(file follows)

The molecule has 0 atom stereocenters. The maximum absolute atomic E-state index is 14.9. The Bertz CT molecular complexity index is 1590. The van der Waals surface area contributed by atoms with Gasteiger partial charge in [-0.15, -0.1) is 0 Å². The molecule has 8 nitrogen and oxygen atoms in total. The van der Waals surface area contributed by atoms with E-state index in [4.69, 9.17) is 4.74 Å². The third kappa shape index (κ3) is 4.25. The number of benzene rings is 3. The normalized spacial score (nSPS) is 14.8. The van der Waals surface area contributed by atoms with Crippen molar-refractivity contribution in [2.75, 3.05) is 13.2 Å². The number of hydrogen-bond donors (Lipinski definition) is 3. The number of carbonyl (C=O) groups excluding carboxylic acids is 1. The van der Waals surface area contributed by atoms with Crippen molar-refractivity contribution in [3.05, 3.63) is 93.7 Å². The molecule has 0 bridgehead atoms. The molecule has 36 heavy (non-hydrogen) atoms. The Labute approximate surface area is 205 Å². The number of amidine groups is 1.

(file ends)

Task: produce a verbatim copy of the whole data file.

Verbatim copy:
The molecule has 0 atom stereocenters. The maximum absolute atomic E-state index is 14.9. The Bertz CT molecular complexity index is 1590. The van der Waals surface area contributed by atoms with Gasteiger partial charge in [-0.15, -0.1) is 0 Å². The molecule has 8 nitrogen and oxygen atoms in total. The van der Waals surface area contributed by atoms with E-state index in [4.69, 9.17) is 4.74 Å². The third kappa shape index (κ3) is 4.25. The number of benzene rings is 3. The normalized spacial score (nSPS) is 14.8. The van der Waals surface area contributed by atoms with Crippen molar-refractivity contribution in [2.75, 3.05) is 13.2 Å². The number of hydrogen-bond donors (Lipinski definition) is 3. The number of carbonyl (C=O) groups excluding carboxylic acids is 1. The van der Waals surface area contributed by atoms with Crippen molar-refractivity contribution in [3.05, 3.63) is 93.7 Å². The molecule has 0 bridgehead atoms. The molecule has 36 heavy (non-hydrogen) atoms. The Labute approximate surface area is 205 Å². The number of amidine groups is 1.